Proximal resistance form can also be achieved by the use of grooves or boxes, , occlusal rests are important as vertical stops with consideration to esthetic or existing restorations kept in mind.

So remove the undercuts and create parallelism, you prep. Should be 1 mm supragingival, then prepare occlusal rests, take the final impression then on the cast you have to draw the design, try to cover as much as possible lingual and proximal by extending a little bit buccaly to achieve the wrap around concept, as we said the wings should cover more than 180 degree around the tooth, to get better retention the amalgam restoration can be replaced with composite one in order to achieve better bond during cementation.

Metal try in

The requirements for the metal framework :-

1- Single path of insertion should exist.

2- The alloy framework should be designed to engage more than 180 degrees of tooth structure when viewed from the occlusal.

3- Maximum lingual or palatal coverage is fundamental.

4- Rotational or oblique path of insertion allow Resin Bonded Bridge to snap into place and resist displacement.

5- Retention, mechanical lock (meaning that it is not easy to displace the framework even without cementation) and no occlusal interference.

Afterwards you take the shade of porcelain and return everything to the Lab. The next visit we do porcelain try in instead of saying we’re doing cementation. To check the occlusion and shape of the restoration.

Bonding procedure

Development in resin cements have helped to increase restoration longevity. Early composite resin material exhibited degradation and reduced bond strength with time.

In contrast, Panavia (one of the most common and widely used resin cement) demonstrated prolonged high bond strengths, this is due to formation of a chemical bond between the phosphate groups of the cement monomer and the oxide layer of the metal retainer (nitric acid successfully creates an oxide film on the surface of the metal retainer).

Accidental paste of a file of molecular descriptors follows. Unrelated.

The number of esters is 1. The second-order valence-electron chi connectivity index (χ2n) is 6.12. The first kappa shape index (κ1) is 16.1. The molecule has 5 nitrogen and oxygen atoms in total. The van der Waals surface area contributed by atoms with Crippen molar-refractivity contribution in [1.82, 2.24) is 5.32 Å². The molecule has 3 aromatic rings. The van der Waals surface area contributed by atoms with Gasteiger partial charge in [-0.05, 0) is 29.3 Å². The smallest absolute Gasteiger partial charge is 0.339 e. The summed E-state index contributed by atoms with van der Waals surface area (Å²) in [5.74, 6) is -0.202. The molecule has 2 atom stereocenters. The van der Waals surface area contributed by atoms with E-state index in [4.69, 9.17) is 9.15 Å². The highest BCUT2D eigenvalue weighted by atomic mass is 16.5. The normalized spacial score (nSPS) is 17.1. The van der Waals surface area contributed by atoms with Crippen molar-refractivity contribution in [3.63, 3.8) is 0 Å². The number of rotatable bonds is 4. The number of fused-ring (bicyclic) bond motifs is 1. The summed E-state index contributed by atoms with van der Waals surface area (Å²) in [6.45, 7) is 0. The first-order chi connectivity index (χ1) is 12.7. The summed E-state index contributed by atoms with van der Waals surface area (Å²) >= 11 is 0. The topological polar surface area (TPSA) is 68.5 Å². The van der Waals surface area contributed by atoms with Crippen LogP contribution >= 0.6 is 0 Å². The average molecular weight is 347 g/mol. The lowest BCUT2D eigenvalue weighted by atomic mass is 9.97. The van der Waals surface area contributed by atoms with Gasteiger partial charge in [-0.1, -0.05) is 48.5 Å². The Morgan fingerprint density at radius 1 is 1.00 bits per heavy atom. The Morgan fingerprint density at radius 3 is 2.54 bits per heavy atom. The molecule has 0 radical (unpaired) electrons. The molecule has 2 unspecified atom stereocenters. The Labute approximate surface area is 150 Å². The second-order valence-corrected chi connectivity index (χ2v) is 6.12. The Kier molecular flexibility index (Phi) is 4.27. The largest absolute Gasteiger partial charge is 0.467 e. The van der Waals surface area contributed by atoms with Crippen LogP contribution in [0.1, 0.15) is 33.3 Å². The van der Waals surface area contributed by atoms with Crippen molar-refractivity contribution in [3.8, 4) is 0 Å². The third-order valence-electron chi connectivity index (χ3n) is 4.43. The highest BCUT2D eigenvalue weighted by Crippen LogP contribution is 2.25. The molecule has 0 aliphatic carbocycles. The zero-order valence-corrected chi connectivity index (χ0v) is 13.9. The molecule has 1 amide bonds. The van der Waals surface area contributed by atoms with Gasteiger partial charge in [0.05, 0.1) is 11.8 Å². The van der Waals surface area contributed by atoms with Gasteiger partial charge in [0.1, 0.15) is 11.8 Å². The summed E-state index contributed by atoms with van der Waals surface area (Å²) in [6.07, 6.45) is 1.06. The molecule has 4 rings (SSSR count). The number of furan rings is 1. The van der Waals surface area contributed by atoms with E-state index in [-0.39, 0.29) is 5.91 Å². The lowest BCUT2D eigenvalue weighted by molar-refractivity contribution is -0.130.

When cementing the RBB, the metal should have mechanical retention/mechanical lock, then the porcelain build up with a little bit extension labially we achieved better wrap around and better retention, now the cement itself can chemically bond to the metal, and on the other side it bonds to the tooth structure.

Sandblasting (air abrasion of the alloy surface with 50 micron alumina prior to bonding roughens the surface) to create micromechanical interlocking should be carried out before cementation to further enhance the bond.

An opaque composite resin can be incorporated into the resin cement as it can minimize the graying effect.

Remember: micromechanical retention  Virginia, etching chemical or electrochemical  Maryland and for both of them we use Base metal alloys (non precious alloys), for Adhesion one we used Noble alloys (Precious alloys), because we need to do precoating or silocationg treatment.

C&B Metabond (another type of resin cement) has been found to adhere strongly to smooth dental alloys and found a superior bond strength with base metal over noble alloys which increase the durability of the adhesion.